Sleep Hallucinations

Sleep Hallucinations

If you have ever woken from sleep and felt as if someone were in the room with you, you may have had a sleep hallucination.

Often correlated with sleep paralysis, hallucinations can happen when you are falling asleep or waking from sleep – when there is a disturbance as your brain moves through the different stages of sleep.

Sleep hallucinations are not necessarily an indication of mental illness, and they are actually fairly common, affecting nearly 40% of adults.

These hallucinations are frequently correlated with other sleep disorders, and they can be triggered by a variety of different things.

In this article, we’ll explore the topic of sleep hallucinations in depth, providing an overview of what they are, what causes them, and how they are related to other sleep disorders.

We’ll also provide information about diagnosis and treatment options.

What is Sleep Hallucination?

The word hallucination is derived from a Latin term meaning “to wander mentally.” Hallucinations may involve seeing, hearing, feeling, or even tasting or smelling things that are not real.

Another definition is a sensory experience that is not caused by the stimulation of the relevant sensory organs.

Hallucinations are most commonly associated with schizophrenia, a form of mental illness characterized by delusions, incoherence, and extreme agitation in addition to hallucinations.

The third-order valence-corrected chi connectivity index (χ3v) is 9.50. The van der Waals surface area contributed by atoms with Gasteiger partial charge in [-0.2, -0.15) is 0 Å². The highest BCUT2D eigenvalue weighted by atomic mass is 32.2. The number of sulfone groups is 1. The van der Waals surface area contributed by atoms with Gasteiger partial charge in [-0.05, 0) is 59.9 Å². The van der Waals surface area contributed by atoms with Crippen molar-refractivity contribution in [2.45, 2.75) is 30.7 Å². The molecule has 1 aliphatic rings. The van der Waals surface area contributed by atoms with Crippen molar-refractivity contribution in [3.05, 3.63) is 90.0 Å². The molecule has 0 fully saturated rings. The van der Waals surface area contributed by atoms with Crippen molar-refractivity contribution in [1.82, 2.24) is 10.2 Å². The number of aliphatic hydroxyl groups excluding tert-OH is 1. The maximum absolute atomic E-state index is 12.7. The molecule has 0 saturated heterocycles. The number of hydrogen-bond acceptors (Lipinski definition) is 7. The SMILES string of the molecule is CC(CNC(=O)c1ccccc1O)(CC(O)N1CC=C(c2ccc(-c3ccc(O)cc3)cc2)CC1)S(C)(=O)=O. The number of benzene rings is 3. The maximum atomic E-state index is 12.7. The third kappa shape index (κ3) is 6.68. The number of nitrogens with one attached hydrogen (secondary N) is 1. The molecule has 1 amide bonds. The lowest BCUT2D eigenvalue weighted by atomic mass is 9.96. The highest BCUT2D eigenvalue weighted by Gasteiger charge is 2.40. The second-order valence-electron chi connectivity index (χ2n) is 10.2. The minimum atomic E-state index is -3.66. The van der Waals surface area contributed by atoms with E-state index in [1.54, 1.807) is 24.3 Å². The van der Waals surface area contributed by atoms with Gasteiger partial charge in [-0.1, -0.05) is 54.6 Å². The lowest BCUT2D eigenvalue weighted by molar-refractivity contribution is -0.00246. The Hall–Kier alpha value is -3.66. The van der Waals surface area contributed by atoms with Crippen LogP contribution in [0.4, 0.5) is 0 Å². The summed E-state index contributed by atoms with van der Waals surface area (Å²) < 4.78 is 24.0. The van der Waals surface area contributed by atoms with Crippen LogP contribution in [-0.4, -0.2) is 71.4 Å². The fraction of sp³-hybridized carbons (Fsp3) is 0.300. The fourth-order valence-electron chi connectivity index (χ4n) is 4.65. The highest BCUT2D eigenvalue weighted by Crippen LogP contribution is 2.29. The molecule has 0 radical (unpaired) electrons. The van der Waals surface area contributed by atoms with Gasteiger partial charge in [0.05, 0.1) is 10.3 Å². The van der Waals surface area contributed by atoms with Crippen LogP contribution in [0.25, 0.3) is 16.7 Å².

They can also occur with bipolar disorder, both type 1 and type 2. When hallucinations occur in the transition between sleep and waking, however, they are called sleep hallucinations.

Depending on the stage of sleep in which the hallucinations occur, they may be either hypnagogic or hypnopompic.

Before getting into the details about sleep hallucination, let’s take a closer look at the five different types of hallucinations:

  • Auditory – The most common type of hallucination, you might hear voices or sounds.
  • Visual – The second most common type of hallucination, you might see shapes, colors, people, or objects that aren’t really there.
  • Tactile – You might feel a sensation that isn’t real such as being touched or having bugs crawling across your skin.
  • Taste – You may experience a taste in your mouth that is not real – this type is rare.
  • Olfactory – You might smell something that has no physical source.

Hypnagogic hallucinations are those which occur while you are falling asleep. In most cases, these sleep hallucinations are tactile or visual, commonly involving the perception of sounds or sights that aren’t real. This type of hallucination is twice as common as hypnopompic hallucination and they are a common symptom of narcolepsy.

Hypnopompic hallucinations occur during the transition between sleep and wakefulness, and they may include sights, sounds, and sensations. The lifetime prevalence of this type of hallucination is between 6% and 13% while researchers believe that most adults will experience at least one hypnagogic hallucination in their lifetime.

What Are the Symptoms of Sleep Hallucinations?